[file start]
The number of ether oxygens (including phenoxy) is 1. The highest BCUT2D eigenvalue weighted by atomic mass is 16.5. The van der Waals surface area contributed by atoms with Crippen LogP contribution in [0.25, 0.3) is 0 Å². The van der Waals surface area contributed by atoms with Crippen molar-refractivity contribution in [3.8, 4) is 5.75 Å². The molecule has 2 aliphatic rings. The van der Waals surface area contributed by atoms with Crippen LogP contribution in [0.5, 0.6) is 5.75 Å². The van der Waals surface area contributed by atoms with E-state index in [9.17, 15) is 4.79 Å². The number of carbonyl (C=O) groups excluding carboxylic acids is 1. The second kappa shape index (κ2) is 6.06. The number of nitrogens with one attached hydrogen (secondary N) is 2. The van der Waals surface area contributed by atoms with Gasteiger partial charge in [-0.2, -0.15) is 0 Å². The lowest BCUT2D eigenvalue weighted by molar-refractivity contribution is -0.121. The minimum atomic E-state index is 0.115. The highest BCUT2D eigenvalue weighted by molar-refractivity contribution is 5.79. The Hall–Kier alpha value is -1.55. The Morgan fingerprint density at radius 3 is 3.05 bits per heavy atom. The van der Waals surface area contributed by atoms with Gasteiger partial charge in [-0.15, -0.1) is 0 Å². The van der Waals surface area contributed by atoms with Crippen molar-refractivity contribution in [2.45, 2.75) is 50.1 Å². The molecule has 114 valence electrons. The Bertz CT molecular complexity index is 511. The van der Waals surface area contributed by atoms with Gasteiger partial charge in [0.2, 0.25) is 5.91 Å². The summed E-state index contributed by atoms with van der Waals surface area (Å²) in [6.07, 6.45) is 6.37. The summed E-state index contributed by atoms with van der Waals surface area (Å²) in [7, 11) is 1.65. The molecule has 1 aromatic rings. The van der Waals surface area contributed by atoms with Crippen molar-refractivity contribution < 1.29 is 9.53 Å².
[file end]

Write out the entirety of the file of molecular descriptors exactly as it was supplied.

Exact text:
The number of ether oxygens (including phenoxy) is 1. The highest BCUT2D eigenvalue weighted by atomic mass is 16.5. The van der Waals surface area contributed by atoms with Crippen LogP contribution in [0.25, 0.3) is 0 Å². The van der Waals surface area contributed by atoms with Crippen molar-refractivity contribution in [3.8, 4) is 5.75 Å². The molecule has 2 aliphatic rings. The van der Waals surface area contributed by atoms with Crippen LogP contribution in [0.5, 0.6) is 5.75 Å². The van der Waals surface area contributed by atoms with E-state index in [9.17, 15) is 4.79 Å². The number of carbonyl (C=O) groups excluding carboxylic acids is 1. The second kappa shape index (κ2) is 6.06. The number of nitrogens with one attached hydrogen (secondary N) is 2. The van der Waals surface area contributed by atoms with Gasteiger partial charge in [-0.2, -0.15) is 0 Å². The lowest BCUT2D eigenvalue weighted by molar-refractivity contribution is -0.121. The minimum atomic E-state index is 0.115. The highest BCUT2D eigenvalue weighted by molar-refractivity contribution is 5.79. The Hall–Kier alpha value is -1.55. The Morgan fingerprint density at radius 3 is 3.05 bits per heavy atom. The van der Waals surface area contributed by atoms with Gasteiger partial charge in [-0.15, -0.1) is 0 Å². The van der Waals surface area contributed by atoms with Crippen molar-refractivity contribution in [2.45, 2.75) is 50.1 Å². The molecule has 114 valence electrons. The Bertz CT molecular complexity index is 511. The van der Waals surface area contributed by atoms with Gasteiger partial charge in [0.2, 0.25) is 5.91 Å². The summed E-state index contributed by atoms with van der Waals surface area (Å²) in [6.07, 6.45) is 6.37. The summed E-state index contributed by atoms with van der Waals surface area (Å²) in [7, 11) is 1.65. The molecule has 1 aromatic rings. The van der Waals surface area contributed by atoms with Crippen molar-refractivity contribution < 1.29 is 9.53 Å².